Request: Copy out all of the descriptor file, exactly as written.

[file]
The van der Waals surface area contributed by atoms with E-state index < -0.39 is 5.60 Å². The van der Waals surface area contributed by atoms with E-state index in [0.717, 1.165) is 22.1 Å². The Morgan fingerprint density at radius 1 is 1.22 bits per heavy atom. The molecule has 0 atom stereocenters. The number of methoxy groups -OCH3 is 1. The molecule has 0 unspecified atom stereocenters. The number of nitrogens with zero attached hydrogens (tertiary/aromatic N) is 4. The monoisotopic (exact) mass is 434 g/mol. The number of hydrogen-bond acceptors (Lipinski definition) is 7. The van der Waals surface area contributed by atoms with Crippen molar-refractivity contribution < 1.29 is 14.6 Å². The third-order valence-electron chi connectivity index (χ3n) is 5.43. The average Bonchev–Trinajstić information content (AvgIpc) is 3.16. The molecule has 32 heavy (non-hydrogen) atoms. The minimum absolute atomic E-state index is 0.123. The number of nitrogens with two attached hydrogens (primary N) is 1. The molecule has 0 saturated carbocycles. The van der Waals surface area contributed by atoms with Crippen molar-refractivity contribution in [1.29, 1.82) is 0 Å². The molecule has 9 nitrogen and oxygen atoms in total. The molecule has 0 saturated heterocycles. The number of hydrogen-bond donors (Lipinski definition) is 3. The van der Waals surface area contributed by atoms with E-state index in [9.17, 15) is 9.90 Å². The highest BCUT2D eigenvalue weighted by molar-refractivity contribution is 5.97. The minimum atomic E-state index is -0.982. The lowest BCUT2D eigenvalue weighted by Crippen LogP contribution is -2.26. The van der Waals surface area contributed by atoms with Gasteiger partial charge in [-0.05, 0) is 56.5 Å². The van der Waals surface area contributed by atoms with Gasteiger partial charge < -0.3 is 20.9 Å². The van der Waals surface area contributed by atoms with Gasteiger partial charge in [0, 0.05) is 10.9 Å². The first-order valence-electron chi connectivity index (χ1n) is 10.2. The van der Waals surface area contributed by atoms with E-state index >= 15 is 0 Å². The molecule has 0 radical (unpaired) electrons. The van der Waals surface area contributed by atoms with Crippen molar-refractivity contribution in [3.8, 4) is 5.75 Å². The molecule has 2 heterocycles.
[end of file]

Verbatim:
The van der Waals surface area contributed by atoms with E-state index < -0.39 is 5.60 Å². The van der Waals surface area contributed by atoms with E-state index in [0.717, 1.165) is 22.1 Å². The Morgan fingerprint density at radius 1 is 1.22 bits per heavy atom. The molecule has 0 atom stereocenters. The number of methoxy groups -OCH3 is 1. The molecule has 0 unspecified atom stereocenters. The number of nitrogens with zero attached hydrogens (tertiary/aromatic N) is 4. The monoisotopic (exact) mass is 434 g/mol. The number of hydrogen-bond acceptors (Lipinski definition) is 7. The van der Waals surface area contributed by atoms with Crippen molar-refractivity contribution < 1.29 is 14.6 Å². The third-order valence-electron chi connectivity index (χ3n) is 5.43. The average Bonchev–Trinajstić information content (AvgIpc) is 3.16. The molecule has 32 heavy (non-hydrogen) atoms. The minimum absolute atomic E-state index is 0.123. The number of nitrogens with two attached hydrogens (primary N) is 1. The molecule has 0 saturated carbocycles. The van der Waals surface area contributed by atoms with Crippen molar-refractivity contribution in [1.29, 1.82) is 0 Å². The molecule has 9 nitrogen and oxygen atoms in total. The molecule has 0 saturated heterocycles. The number of hydrogen-bond donors (Lipinski definition) is 3. The van der Waals surface area contributed by atoms with E-state index in [9.17, 15) is 9.90 Å². The highest BCUT2D eigenvalue weighted by molar-refractivity contribution is 5.97. The minimum atomic E-state index is -0.982. The lowest BCUT2D eigenvalue weighted by Crippen LogP contribution is -2.26. The van der Waals surface area contributed by atoms with Gasteiger partial charge in [-0.05, 0) is 56.5 Å². The van der Waals surface area contributed by atoms with Gasteiger partial charge < -0.3 is 20.9 Å². The van der Waals surface area contributed by atoms with Gasteiger partial charge in [0, 0.05) is 10.9 Å². The first-order valence-electron chi connectivity index (χ1n) is 10.2. The van der Waals surface area contributed by atoms with E-state index >= 15 is 0 Å². The molecule has 0 radical (unpaired) electrons. The van der Waals surface area contributed by atoms with Crippen molar-refractivity contribution in [3.8, 4) is 5.75 Å². The molecule has 2 heterocycles.